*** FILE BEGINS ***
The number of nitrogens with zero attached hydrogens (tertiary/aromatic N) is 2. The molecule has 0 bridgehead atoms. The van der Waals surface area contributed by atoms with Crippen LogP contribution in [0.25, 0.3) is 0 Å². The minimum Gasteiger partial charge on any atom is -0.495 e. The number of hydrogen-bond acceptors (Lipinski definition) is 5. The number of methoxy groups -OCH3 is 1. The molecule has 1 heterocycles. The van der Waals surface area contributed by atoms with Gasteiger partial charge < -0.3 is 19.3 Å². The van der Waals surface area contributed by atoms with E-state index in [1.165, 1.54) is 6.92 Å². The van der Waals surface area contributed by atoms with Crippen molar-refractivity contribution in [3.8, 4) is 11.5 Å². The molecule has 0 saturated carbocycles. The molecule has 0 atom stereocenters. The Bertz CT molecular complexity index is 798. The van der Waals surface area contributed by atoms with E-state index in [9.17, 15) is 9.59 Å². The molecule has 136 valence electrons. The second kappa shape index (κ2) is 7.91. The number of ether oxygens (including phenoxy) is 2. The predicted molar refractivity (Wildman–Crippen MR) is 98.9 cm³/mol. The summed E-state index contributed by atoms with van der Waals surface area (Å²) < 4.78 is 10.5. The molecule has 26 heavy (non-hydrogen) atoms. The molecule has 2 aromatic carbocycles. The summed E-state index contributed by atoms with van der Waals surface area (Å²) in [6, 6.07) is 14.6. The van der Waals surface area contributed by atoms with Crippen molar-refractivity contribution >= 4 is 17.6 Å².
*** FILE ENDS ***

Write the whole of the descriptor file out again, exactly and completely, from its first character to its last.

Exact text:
The number of nitrogens with zero attached hydrogens (tertiary/aromatic N) is 2. The molecule has 0 bridgehead atoms. The van der Waals surface area contributed by atoms with Crippen LogP contribution in [0.25, 0.3) is 0 Å². The minimum Gasteiger partial charge on any atom is -0.495 e. The number of hydrogen-bond acceptors (Lipinski definition) is 5. The number of methoxy groups -OCH3 is 1. The molecule has 1 heterocycles. The van der Waals surface area contributed by atoms with Gasteiger partial charge < -0.3 is 19.3 Å². The van der Waals surface area contributed by atoms with E-state index in [1.165, 1.54) is 6.92 Å². The van der Waals surface area contributed by atoms with Crippen molar-refractivity contribution in [3.8, 4) is 11.5 Å². The molecule has 0 saturated carbocycles. The molecule has 0 atom stereocenters. The Bertz CT molecular complexity index is 798. The van der Waals surface area contributed by atoms with E-state index in [9.17, 15) is 9.59 Å². The molecule has 136 valence electrons. The second kappa shape index (κ2) is 7.91. The number of ether oxygens (including phenoxy) is 2. The predicted molar refractivity (Wildman–Crippen MR) is 98.9 cm³/mol. The summed E-state index contributed by atoms with van der Waals surface area (Å²) < 4.78 is 10.5. The molecule has 26 heavy (non-hydrogen) atoms. The molecule has 2 aromatic carbocycles. The summed E-state index contributed by atoms with van der Waals surface area (Å²) in [6, 6.07) is 14.6. The van der Waals surface area contributed by atoms with Crippen molar-refractivity contribution >= 4 is 17.6 Å².